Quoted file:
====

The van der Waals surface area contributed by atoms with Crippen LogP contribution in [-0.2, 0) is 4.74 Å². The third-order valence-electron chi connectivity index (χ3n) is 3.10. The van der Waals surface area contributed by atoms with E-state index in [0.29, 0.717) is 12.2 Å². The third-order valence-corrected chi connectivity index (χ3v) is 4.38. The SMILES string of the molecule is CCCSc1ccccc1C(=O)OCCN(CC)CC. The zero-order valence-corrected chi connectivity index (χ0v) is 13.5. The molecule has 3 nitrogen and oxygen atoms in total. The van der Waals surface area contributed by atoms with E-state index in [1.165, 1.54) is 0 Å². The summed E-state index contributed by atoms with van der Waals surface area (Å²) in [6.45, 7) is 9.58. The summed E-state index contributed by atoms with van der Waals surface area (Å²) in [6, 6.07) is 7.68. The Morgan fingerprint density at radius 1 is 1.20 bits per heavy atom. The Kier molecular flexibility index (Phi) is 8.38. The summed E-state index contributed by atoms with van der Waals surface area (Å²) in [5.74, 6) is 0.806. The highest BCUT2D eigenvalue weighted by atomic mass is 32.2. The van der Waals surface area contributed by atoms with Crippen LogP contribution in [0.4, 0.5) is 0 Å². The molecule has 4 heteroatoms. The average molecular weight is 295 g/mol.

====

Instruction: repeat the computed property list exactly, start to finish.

The van der Waals surface area contributed by atoms with Crippen LogP contribution in [-0.2, 0) is 4.74 Å². The third-order valence-electron chi connectivity index (χ3n) is 3.10. The van der Waals surface area contributed by atoms with E-state index in [0.29, 0.717) is 12.2 Å². The third-order valence-corrected chi connectivity index (χ3v) is 4.38. The SMILES string of the molecule is CCCSc1ccccc1C(=O)OCCN(CC)CC. The zero-order valence-corrected chi connectivity index (χ0v) is 13.5. The molecule has 3 nitrogen and oxygen atoms in total. The van der Waals surface area contributed by atoms with E-state index in [1.165, 1.54) is 0 Å². The summed E-state index contributed by atoms with van der Waals surface area (Å²) in [6.45, 7) is 9.58. The summed E-state index contributed by atoms with van der Waals surface area (Å²) in [6, 6.07) is 7.68. The Morgan fingerprint density at radius 1 is 1.20 bits per heavy atom. The Kier molecular flexibility index (Phi) is 8.38. The summed E-state index contributed by atoms with van der Waals surface area (Å²) in [5.74, 6) is 0.806. The highest BCUT2D eigenvalue weighted by atomic mass is 32.2. The van der Waals surface area contributed by atoms with Crippen LogP contribution in [0.4, 0.5) is 0 Å². The molecule has 4 heteroatoms. The average molecular weight is 295 g/mol.